What is the figurative language in Liam O'Flaherty's "The Sniper"?
Liam O'Flaherty's short story "The Sniper," published in 1923, records a violent episode between two snipers during the Irish Civil War in which Irish nationalists fought each other over conflicting views of the Anglo-Irish Treaty of 1921, which gave most of southern Ireland some independence from Great Britain but ultimately maintained Britain's sovereignty, splitting the Irish Republican Army into two violently opposed factions. The two snipers in "The Sniper" represent this factional dispute.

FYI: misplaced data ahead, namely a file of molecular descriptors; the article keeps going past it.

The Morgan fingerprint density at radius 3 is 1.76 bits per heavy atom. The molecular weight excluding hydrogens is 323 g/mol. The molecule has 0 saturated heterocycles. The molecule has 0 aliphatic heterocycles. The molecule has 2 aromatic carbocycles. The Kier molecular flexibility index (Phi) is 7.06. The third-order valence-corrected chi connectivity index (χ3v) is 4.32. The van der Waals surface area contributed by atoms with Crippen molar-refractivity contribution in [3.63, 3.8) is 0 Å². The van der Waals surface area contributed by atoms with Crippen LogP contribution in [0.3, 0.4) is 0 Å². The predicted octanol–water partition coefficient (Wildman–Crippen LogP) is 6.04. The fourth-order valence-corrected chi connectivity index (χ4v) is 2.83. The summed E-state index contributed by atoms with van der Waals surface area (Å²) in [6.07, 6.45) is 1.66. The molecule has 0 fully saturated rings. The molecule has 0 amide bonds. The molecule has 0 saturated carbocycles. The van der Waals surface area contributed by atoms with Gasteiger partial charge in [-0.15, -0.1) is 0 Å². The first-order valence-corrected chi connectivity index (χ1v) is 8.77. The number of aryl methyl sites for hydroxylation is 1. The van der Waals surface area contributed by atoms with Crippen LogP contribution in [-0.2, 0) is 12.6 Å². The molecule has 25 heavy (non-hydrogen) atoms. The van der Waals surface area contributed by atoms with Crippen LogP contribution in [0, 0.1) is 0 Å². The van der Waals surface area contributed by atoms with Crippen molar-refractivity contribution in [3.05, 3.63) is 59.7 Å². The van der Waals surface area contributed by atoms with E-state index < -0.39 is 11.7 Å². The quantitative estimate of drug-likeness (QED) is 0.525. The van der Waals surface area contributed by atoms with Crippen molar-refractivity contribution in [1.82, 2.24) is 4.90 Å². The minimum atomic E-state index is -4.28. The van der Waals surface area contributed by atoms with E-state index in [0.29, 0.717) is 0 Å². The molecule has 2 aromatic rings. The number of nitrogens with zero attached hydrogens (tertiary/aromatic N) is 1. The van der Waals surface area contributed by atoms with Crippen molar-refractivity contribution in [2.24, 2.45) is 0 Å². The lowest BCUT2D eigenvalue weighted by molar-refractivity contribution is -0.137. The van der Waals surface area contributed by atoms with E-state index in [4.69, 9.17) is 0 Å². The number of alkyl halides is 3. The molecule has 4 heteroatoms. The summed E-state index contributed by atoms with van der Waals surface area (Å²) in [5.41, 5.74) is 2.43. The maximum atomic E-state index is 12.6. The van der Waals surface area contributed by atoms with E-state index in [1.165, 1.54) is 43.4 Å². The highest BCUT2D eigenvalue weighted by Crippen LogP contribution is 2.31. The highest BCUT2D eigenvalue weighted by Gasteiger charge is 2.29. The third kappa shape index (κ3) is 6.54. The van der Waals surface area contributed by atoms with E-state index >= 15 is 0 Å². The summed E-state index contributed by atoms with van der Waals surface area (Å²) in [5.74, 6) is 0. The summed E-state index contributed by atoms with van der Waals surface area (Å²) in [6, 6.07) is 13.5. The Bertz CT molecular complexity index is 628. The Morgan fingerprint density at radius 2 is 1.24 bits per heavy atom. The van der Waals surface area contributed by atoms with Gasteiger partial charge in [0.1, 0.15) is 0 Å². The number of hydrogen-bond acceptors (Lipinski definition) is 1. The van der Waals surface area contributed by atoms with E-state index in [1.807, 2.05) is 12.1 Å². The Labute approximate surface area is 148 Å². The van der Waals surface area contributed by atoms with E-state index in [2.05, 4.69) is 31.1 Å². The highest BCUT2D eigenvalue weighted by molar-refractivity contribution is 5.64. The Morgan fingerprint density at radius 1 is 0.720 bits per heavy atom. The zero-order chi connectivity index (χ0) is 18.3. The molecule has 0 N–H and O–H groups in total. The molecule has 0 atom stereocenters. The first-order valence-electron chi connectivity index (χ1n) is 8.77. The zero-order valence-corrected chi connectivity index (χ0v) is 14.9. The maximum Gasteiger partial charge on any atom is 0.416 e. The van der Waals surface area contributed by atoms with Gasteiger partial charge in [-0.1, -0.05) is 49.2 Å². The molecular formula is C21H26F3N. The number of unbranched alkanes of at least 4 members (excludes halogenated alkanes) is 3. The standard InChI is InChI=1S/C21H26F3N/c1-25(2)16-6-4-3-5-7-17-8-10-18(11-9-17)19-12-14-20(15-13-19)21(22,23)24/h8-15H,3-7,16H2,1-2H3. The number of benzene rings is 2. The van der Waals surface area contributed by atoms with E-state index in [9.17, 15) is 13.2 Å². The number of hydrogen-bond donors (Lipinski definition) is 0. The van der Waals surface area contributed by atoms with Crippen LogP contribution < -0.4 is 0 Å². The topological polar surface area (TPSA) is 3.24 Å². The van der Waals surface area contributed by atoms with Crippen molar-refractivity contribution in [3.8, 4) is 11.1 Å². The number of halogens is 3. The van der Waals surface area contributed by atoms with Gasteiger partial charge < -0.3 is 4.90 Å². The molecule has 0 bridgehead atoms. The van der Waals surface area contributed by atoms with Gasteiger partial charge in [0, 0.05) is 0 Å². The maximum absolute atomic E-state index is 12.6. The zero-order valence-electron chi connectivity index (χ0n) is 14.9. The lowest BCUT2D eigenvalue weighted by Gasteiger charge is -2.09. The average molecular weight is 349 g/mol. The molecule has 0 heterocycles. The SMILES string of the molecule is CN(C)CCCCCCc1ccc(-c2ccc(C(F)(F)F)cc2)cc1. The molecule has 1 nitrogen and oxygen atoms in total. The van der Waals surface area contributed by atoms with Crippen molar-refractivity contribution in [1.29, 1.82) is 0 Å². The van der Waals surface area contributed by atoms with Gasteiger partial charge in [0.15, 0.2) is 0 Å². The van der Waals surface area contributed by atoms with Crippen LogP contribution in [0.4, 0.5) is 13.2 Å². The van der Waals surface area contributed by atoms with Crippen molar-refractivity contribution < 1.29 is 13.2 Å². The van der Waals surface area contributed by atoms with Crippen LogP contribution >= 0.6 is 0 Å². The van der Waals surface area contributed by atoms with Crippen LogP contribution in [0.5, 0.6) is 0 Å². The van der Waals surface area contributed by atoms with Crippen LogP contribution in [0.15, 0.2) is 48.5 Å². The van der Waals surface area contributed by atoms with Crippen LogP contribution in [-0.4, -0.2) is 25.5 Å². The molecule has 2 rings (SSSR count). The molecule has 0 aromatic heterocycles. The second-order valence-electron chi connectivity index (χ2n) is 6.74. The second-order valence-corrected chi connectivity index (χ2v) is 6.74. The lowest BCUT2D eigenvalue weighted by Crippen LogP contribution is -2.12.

O'Flaherty's prose style is spare and direct, characterized by Anglo-Saxon diction , short sentences,...
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Some figurative language used in The Sniper would be similes. Similes are comparisons using the words like or as. An example would be “…rifles broke the silence of the night, spasmodically, like dogs barking on a lone farms” (110).
The Sniper also uses metaphors, or comparisons without using like or as. An example of a metaphor would be “His bullets would never pierce the steel that covered the gray monster” (111).
Personification is also used in The Sniper. Personification is giving a non-living object living/human characteristics. An example would be “The sniper could hear the dull panting of the motor” (111). This is personification because a motor cannot paint.